May 26, 2012 by Hematite
“I STAND WITH THE SPORTSMEN/WOMEN OF WISCONSIN, I STAND WITH THE RURAL LIFESTYLE, I STAND WITH NATIVE AMERICAN RIGHTS, I STAND WITH HUNTING/FISHING RECREATION, AND I STAND WITH THE WHITE-TAILED DEER!”
But Kroll misses the point. The issue is not Kroll’s motive in accepting the position of Deer Czar, but Walker’s motives in offering it. There is no doubt that Dr. Kroll is a well qualified wildlife biologist and an expert on whitetail deer. But why would Walker need to go to Texas for such expertise? Surely, if there is a state that knows deer, it is Wisconsin. Kroll himself has said as much.
There are two answers.
Frist, Kroll is more than just an academic wildlife biologist. He is a businessman who operates his own website and cable TV show. “Dr. Deer,” as he is known on these venues, is popular among deer hunters, and Kroll is not averse to using this popularity for commercial endorsements. Here he is selling a deer feeder (deer feeding is a controversial practice in Wisconsin):
His claim to “rarely” doing endorsements notwithstanding, Kroll has given his stamp of approval to a variety of products, including:
- Rack Buck – Buck forage oats
- Sneaky Feed – Remote deer feeder monitor
- Skunk Fusion – Cover scent
- NutraDeer – Deer Feed
- GMS – Game Management Software
- Hunt Encino – Texas Commercial Deer Hunt
- Buck Forage – Deer Feed
- Trophy Feeders – Deer feeder
Could Scott Walker just be the latest product that Kroll endorsed? This seems likely. By all accounts Kroll has not actually put much time into Wisconsin since taking the job as Deer Czar. He was not even in the state during the 9 day deer season in 2011. His preliminary report on deer management was short and perfunctory, and demonstrated that he has not put much effort into learning about the state and its hunting history.
This lack of care and effort suggests that Kroll’s true role is not to actually study Wisconsin, but to provide a celebrity endorsement to policies that have already been devised. Kroll is here not to advise Walker, but to sell him to hunters.
There is nothing underhanded or unethical in Kroll endorsing products that he believes in, nor in him profiting from those endorsements. But if Kroll believes in Walker the way he believes in the Boss Buck Feeder System, where does that leave hunters?
This leads us to the second reason why Walker turned to Kroll: Walker could rely on Kroll to give him advice that would advance Walker’s own political agenda.
In Kroll’s response to our story, he claimed that he would never support any policy that worked against the best interest of deer, deer hunters, and rural communities. The problem is that there are many conflicting ideas about what is in the best interest of these three groups.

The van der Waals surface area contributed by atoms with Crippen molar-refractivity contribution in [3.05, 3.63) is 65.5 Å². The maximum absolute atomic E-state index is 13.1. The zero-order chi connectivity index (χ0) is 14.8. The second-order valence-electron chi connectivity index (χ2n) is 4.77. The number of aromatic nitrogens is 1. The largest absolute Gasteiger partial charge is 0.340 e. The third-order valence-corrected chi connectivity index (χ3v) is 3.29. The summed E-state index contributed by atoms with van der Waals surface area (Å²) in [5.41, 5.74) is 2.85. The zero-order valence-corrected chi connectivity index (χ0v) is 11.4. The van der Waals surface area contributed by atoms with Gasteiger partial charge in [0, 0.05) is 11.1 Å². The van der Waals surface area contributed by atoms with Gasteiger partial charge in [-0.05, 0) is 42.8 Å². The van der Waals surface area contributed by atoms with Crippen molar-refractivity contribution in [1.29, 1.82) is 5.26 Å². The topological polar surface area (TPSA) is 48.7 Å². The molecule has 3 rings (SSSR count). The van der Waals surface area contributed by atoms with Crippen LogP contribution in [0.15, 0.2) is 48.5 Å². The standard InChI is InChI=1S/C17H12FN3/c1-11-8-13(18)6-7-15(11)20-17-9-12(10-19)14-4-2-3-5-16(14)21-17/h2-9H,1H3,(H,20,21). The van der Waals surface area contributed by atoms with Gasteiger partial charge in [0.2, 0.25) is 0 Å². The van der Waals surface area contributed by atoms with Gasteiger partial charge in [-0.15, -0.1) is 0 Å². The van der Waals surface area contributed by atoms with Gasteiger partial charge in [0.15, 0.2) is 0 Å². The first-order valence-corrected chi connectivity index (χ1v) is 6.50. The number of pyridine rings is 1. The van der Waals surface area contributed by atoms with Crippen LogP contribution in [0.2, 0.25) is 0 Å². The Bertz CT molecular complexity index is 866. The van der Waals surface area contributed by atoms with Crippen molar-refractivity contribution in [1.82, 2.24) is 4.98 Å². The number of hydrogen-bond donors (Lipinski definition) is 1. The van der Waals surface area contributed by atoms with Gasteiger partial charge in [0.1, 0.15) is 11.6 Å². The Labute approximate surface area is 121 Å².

Kroll’s own ideas strongly favor game farms and private management over viewing deer as a public resource. These ideas are in line with Walker’s passion for privatization, but are at odds with Wisconsin’s traditional public game management. Walker’s vision is so alien to Wisconsin tradition that it is no wonder that he had to go to Texas to find a kindred spirit to endorse it.
Despite vaguely worded denials by DNR Secretary Cathy Stepp and Walker spokesman Cullen Werwie (and their friends at the slavishly pro-Walker Milwaukee Journal-Sentinel), there is every reason to suspect that Walker is planning a radical revision of Wisconsin’s deer management policies, along the lines of those favored by Kroll and recently implemented in Texas. Although Walker claims that his goal is to listen to hunters and incorporate their concerns into policy, he has steadily worked to reduce citizen input into environmental and conservation policy by, for example, stripping the Conservation Congress of power. Consistent with these efforts, Walker has set up Kroll’s position in a way that will exclude public input on the new policies once they are drafted.
As Kroll explains it:
“We’re going to produce an interim report in March and a final report at the end of June. That report goes to the legislature and the governor. That will be our recommendations of actions that need to be taken. It will not go to the DNR. I have been assured our work will not be wasted.”
In other words, no one other than Kroll and his team will be consulted before Walker and the Legislature start implementing his recommendations. The DNR will be cut out of the process. There will be no meaningful public hearings on the proposals once they are written.
While Kroll has been taking input from hunters before he issues his report, once it is issued that input ends. Instead, Kroll will report directly to politicians, people who know nothing about science and are not in a position to judge the quality of Kroll’s work.
We have no doubt that Kroll will produce a report that he believes is fair and accurate, nor that much of his advice will be sensible. But this does not mean that Kroll’s report will not be heavily flavored by his own views on the controversial issues it will discuss, and especially by his contempt for public game management. Walker is counting on this. Once it is in their hands, politicians will pick and choose among the Kroll report’s findings for items that benefit them, their party, the well-heeled lobbyists for game farms, and everyone other than the average hunter. This is a recipe for chaos.
We originally claimed that Kroll has “considerable power” over deer management policy. This was an understatement. He has near-absolute power, and the ability to completely bypass the normal process of making changes and impose his own vision of what is best for the deer and best for the hunter. Deer hunters who thought that the DNR was dictatorial soon will learn what life is like under a Czar.